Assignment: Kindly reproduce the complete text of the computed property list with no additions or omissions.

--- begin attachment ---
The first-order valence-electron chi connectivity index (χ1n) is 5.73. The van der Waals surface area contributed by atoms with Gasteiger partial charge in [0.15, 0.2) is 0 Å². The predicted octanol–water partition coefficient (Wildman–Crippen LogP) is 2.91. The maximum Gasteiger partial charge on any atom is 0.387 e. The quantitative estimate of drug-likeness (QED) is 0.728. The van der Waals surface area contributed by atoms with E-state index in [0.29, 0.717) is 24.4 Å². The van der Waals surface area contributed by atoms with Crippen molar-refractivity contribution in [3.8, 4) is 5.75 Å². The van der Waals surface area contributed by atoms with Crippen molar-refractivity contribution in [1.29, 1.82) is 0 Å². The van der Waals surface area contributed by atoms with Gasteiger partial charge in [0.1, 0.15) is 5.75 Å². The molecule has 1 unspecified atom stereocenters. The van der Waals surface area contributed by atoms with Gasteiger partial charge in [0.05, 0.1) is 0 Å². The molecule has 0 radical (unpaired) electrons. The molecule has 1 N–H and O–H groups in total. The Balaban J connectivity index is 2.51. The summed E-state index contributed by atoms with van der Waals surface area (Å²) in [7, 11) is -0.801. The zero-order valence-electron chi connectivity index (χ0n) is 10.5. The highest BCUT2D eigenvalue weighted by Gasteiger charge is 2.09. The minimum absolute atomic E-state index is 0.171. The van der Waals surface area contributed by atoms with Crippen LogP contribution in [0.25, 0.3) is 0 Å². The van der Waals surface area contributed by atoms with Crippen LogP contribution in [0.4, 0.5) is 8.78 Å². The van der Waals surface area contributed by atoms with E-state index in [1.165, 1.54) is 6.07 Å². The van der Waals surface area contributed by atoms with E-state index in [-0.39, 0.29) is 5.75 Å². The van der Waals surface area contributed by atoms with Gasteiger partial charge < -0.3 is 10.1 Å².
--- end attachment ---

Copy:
The first-order valence-electron chi connectivity index (χ1n) is 5.73. The van der Waals surface area contributed by atoms with Gasteiger partial charge in [0.15, 0.2) is 0 Å². The predicted octanol–water partition coefficient (Wildman–Crippen LogP) is 2.91. The maximum Gasteiger partial charge on any atom is 0.387 e. The quantitative estimate of drug-likeness (QED) is 0.728. The van der Waals surface area contributed by atoms with E-state index in [0.29, 0.717) is 24.4 Å². The van der Waals surface area contributed by atoms with Crippen molar-refractivity contribution in [3.8, 4) is 5.75 Å². The van der Waals surface area contributed by atoms with Crippen molar-refractivity contribution in [1.29, 1.82) is 0 Å². The van der Waals surface area contributed by atoms with Gasteiger partial charge in [0.1, 0.15) is 5.75 Å². The molecule has 1 unspecified atom stereocenters. The van der Waals surface area contributed by atoms with Gasteiger partial charge in [0.05, 0.1) is 0 Å². The molecule has 0 radical (unpaired) electrons. The molecule has 1 N–H and O–H groups in total. The Balaban J connectivity index is 2.51. The summed E-state index contributed by atoms with van der Waals surface area (Å²) in [7, 11) is -0.801. The zero-order valence-electron chi connectivity index (χ0n) is 10.5. The highest BCUT2D eigenvalue weighted by Gasteiger charge is 2.09. The minimum absolute atomic E-state index is 0.171. The van der Waals surface area contributed by atoms with Crippen LogP contribution in [0.25, 0.3) is 0 Å². The van der Waals surface area contributed by atoms with Crippen LogP contribution in [0.4, 0.5) is 8.78 Å². The van der Waals surface area contributed by atoms with E-state index in [1.165, 1.54) is 6.07 Å². The van der Waals surface area contributed by atoms with E-state index in [-0.39, 0.29) is 5.75 Å². The van der Waals surface area contributed by atoms with Gasteiger partial charge < -0.3 is 10.1 Å².